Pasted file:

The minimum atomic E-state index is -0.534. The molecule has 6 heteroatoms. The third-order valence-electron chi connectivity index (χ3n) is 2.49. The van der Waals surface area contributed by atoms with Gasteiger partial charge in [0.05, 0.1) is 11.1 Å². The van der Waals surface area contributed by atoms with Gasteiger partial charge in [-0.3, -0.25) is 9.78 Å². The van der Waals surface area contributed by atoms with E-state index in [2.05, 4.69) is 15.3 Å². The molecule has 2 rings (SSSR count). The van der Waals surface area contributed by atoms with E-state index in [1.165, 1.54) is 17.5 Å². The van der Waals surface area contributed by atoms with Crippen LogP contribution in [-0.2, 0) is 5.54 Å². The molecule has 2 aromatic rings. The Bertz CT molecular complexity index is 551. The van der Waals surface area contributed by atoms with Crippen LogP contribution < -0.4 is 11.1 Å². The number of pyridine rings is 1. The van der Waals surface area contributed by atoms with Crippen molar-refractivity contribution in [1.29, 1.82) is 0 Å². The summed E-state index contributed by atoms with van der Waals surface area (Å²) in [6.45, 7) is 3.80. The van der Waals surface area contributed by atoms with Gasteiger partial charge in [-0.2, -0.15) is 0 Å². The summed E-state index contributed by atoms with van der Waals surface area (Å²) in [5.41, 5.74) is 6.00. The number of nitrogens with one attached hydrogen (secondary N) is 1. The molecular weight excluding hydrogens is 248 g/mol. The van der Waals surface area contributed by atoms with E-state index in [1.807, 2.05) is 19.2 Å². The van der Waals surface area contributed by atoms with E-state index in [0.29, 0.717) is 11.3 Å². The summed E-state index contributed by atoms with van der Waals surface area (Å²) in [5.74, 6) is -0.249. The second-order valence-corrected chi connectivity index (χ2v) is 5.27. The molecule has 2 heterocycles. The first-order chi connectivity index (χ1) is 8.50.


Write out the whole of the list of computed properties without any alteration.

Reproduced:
The minimum atomic E-state index is -0.534. The molecule has 6 heteroatoms. The third-order valence-electron chi connectivity index (χ3n) is 2.49. The van der Waals surface area contributed by atoms with Gasteiger partial charge in [0.05, 0.1) is 11.1 Å². The van der Waals surface area contributed by atoms with Gasteiger partial charge in [-0.3, -0.25) is 9.78 Å². The van der Waals surface area contributed by atoms with E-state index in [2.05, 4.69) is 15.3 Å². The molecule has 2 rings (SSSR count). The van der Waals surface area contributed by atoms with E-state index in [1.165, 1.54) is 17.5 Å². The van der Waals surface area contributed by atoms with Crippen LogP contribution in [-0.2, 0) is 5.54 Å². The molecule has 2 aromatic rings. The Bertz CT molecular complexity index is 551. The van der Waals surface area contributed by atoms with Crippen LogP contribution < -0.4 is 11.1 Å². The number of pyridine rings is 1. The van der Waals surface area contributed by atoms with Crippen molar-refractivity contribution in [1.29, 1.82) is 0 Å². The summed E-state index contributed by atoms with van der Waals surface area (Å²) in [6.45, 7) is 3.80. The van der Waals surface area contributed by atoms with Gasteiger partial charge in [-0.2, -0.15) is 0 Å². The summed E-state index contributed by atoms with van der Waals surface area (Å²) in [5.41, 5.74) is 6.00. The number of nitrogens with one attached hydrogen (secondary N) is 1. The molecular weight excluding hydrogens is 248 g/mol. The van der Waals surface area contributed by atoms with E-state index in [1.807, 2.05) is 19.2 Å². The van der Waals surface area contributed by atoms with E-state index in [0.29, 0.717) is 11.3 Å². The summed E-state index contributed by atoms with van der Waals surface area (Å²) in [5.74, 6) is -0.249. The second-order valence-corrected chi connectivity index (χ2v) is 5.27. The molecule has 2 heterocycles. The first-order chi connectivity index (χ1) is 8.50.